Get Legal Help Today
Secured with SHA-256 Encryption
My son got stopped after someone called him in for doing a burnout in a school parking lot. He was no longer at the school when the officer arrived, he was a couple blocks away, but the officer stopped him because the car matched the description. When the officer approached the car and asked if he was at the school he said yes, and admitted to doing the burnout. He was issued a $136 ticket for careless operation of motor vehicles. I am wondering if we should go to traffic court to fight it. I know it will be a great experience for him. Also, the car is new to us, so we have a temporary tag on it but the ticket shows a different tag number.
Asked on May 7, 2018 under General Practice, Wisconsin
SJZ, Member, New York Bar / FreeAdvice Contributing Attorney
Answered 3 years ago | Contributor
Yes, careless operation of a motor vehicle is a moving violation: a "moving violation" is simply a violation of the traffic/safety laws done while a vehicle is being operated (to distinguish it from a parking violation).
A difference in the tag number will typically be regarded as a harmless error (basically, a "typo") which will not help you defend the case. The court will simply amend (revise) the ticket to the correct number.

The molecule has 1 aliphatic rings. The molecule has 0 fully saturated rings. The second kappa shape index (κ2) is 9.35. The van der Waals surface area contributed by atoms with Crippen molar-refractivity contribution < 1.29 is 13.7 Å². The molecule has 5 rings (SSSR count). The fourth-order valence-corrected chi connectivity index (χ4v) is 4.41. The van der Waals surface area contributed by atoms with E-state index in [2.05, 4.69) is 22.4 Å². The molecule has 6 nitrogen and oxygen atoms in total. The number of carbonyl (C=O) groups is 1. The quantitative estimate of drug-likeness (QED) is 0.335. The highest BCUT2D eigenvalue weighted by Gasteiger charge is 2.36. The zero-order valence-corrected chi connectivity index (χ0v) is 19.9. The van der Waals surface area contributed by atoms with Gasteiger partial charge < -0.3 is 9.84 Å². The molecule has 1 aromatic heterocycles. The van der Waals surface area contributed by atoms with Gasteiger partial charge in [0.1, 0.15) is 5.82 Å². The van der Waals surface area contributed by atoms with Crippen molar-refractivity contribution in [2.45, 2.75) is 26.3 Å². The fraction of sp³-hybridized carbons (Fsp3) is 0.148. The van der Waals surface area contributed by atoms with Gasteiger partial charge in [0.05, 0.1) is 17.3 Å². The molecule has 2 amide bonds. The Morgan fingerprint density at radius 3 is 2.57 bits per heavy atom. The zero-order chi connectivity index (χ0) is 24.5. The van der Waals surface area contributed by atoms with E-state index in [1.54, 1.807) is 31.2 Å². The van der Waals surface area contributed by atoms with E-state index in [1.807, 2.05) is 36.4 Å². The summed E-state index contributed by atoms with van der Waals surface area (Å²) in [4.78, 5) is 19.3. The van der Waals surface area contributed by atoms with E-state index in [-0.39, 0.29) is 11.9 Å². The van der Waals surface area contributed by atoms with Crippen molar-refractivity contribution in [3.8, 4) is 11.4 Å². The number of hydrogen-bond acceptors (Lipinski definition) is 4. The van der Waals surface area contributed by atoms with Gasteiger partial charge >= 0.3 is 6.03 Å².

IMPORTANT NOTICE: The Answer(s) provided above are for general information only. The attorney providing the answer was not serving as the attorney for the person submitting the question or in any attorney-client relationship with such person. Laws may vary from state to state, and sometimes change. Tiny variations in the facts, or a fact not set forth in a question, often can change a legal outcome or an attorney's conclusion. Although AttorneyPages.com has verified the attorney was admitted to practice law in at least one jurisdiction, he or she may not be authorized to practice law in the jurisdiction referred to in the question, nor is he or she necessarily experienced in the area of the law involved. Unlike the information in the Answer(s) above, upon which you should NOT rely, for personal advice you can rely upon we suggest you retain an attorney to represent you.